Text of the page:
Books & Other Publications


Moving Mountains: The Power of Main Street Americans to Change Our Economy

In 2018, only 2.2% of venture capital went to women-led start-ups; less than 1% to Black entrepreneurs. The American Dream of achieving prosperity through hard work and initiative has remained elusive for women, people of color, social entrepreneurs, and others marginalized by a system designed years ago by White men of privilege. Until now.

Through storytelling and humor, this book delivers illuminating facts and practical tips while laying out alternative financing opportunities for both entrepreneurs and citizen investors. In these pages you’ll find:

  • stories of women entrepreneurs and their quests for capital
  • a history and exposé of the inequities of our start-up capital markets
  • evaluation of crowdfunding’s past, present, and future potential
  • sneak peaks at the latest innovations in community-sourced capital
  • steps you can take today to align your money with your values

Community Investment Funds: A How-To Guide for Building Local Wealth, Equity, and Justice

A joint project between the Solidago Foundation and the National Coalition for Community Capital,Community Investment Funds: A How-To Guide for Building Local Wealth, Equity, and Justice presents the latest innovations and resources for new models of community investment and economic empowerment. Co-authored by Brian Beckon, Amy Cortese, Janice Shade, and Michael Shuman, the handbook provides case studies, implementation strategies, a legal primer, and access to downloadable tools and resources to guide the creation of community investment funds that promote social justice, racial equity, and community wealth-building.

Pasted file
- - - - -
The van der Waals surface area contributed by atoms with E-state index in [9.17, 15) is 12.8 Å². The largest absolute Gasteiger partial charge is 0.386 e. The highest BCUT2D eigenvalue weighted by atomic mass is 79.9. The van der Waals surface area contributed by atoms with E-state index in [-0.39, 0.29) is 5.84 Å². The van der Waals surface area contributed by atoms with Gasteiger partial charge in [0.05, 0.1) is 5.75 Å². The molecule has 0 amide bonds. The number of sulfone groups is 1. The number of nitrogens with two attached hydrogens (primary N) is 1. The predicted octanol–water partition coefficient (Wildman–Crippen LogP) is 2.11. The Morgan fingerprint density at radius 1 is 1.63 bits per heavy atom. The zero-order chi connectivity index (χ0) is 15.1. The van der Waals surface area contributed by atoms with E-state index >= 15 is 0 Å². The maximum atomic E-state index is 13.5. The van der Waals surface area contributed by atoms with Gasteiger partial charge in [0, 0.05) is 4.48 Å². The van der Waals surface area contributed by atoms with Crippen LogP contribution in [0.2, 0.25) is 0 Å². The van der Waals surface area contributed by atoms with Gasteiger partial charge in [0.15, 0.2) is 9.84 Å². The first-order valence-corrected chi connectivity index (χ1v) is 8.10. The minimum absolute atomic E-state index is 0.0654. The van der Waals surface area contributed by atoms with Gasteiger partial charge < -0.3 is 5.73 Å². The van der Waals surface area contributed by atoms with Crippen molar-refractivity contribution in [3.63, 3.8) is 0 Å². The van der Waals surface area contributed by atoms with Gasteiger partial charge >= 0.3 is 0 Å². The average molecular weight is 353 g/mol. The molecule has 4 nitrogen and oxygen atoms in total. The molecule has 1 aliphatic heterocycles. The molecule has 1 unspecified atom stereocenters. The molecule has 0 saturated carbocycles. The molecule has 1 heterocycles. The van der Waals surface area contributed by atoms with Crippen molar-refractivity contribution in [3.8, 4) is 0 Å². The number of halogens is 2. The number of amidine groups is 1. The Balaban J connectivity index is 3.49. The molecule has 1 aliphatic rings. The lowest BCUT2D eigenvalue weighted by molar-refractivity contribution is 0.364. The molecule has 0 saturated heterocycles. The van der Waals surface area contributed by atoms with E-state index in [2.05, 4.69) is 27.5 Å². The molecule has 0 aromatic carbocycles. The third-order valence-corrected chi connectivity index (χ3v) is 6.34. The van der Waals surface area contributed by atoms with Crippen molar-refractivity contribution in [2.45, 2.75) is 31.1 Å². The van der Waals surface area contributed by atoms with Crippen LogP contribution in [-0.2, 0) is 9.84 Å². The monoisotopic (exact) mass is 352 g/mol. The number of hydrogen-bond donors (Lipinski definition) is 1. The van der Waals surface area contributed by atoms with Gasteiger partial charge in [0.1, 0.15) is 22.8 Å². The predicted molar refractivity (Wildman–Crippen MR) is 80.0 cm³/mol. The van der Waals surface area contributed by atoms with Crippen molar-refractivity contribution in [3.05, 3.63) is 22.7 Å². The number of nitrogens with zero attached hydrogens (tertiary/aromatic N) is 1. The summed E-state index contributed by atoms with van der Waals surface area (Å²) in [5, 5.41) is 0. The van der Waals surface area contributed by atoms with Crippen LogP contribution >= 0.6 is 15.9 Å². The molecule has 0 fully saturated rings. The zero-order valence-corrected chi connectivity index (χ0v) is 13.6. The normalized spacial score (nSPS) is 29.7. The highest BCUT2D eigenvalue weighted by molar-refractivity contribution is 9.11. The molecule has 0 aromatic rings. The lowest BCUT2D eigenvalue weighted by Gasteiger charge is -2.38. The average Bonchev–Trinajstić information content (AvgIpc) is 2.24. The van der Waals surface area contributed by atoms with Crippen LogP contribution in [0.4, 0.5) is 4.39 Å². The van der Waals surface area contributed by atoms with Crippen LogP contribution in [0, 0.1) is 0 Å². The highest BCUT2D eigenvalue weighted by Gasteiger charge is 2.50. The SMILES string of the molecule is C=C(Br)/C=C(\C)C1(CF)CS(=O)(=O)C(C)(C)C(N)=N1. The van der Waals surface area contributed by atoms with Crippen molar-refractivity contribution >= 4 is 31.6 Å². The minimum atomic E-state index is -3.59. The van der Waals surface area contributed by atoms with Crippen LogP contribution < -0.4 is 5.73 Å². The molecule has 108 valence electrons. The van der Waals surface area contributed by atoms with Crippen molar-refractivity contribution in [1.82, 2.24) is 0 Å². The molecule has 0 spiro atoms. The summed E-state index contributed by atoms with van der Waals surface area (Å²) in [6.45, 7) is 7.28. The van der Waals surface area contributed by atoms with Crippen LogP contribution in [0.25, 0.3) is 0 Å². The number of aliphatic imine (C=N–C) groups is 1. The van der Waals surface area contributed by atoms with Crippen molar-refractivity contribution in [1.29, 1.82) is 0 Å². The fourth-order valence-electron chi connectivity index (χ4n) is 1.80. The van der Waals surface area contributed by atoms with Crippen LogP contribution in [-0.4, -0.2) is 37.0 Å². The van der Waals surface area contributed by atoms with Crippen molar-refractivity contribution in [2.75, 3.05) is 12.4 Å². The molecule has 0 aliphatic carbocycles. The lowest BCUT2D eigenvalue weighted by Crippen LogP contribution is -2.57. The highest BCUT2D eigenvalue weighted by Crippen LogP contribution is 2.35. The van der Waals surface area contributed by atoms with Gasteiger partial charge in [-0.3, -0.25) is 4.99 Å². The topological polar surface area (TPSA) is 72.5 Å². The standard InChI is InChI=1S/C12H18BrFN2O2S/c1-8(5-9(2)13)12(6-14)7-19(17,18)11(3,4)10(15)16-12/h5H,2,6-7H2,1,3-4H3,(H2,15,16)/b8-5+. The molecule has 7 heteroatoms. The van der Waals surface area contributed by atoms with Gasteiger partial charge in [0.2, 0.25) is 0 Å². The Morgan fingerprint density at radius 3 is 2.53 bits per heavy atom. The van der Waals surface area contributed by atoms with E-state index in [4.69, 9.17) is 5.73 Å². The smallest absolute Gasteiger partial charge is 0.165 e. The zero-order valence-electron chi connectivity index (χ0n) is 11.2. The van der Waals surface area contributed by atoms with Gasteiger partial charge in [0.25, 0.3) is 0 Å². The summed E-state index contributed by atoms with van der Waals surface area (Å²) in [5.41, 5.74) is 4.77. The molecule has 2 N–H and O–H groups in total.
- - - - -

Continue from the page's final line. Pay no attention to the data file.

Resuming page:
Frontier Healer: Memoir of a Pioneer Female Doctor

Estelle Kleiber Betz was a woman ahead of her time. Born in 1899, she grew up in an era before women had the right to vote and when job prospects for women were limited. Like Marie Curie who, 30 years earlier found socially acceptable work to pay for her higher education, Estelle worked her way through an undergraduate degree then Cornell Medical College where she graduated 2nd in a class of predominantly male students. In October 1929, before starting her internship at Bellevue Hospital in New York City, this young, single, city dweller traveled alone to Kentucky’s Appalachian region to spend three months as an itinerant frontier doctor. This book contains a memoir of her early life and her letters home to family and friends during her Kentucky adventure. It paints a vivid picture of the contrast between the increasingly urbanized culture of America at the end of the Roaring Twenties and an isolated region caught in the last vestiges of 19th century rural frontier.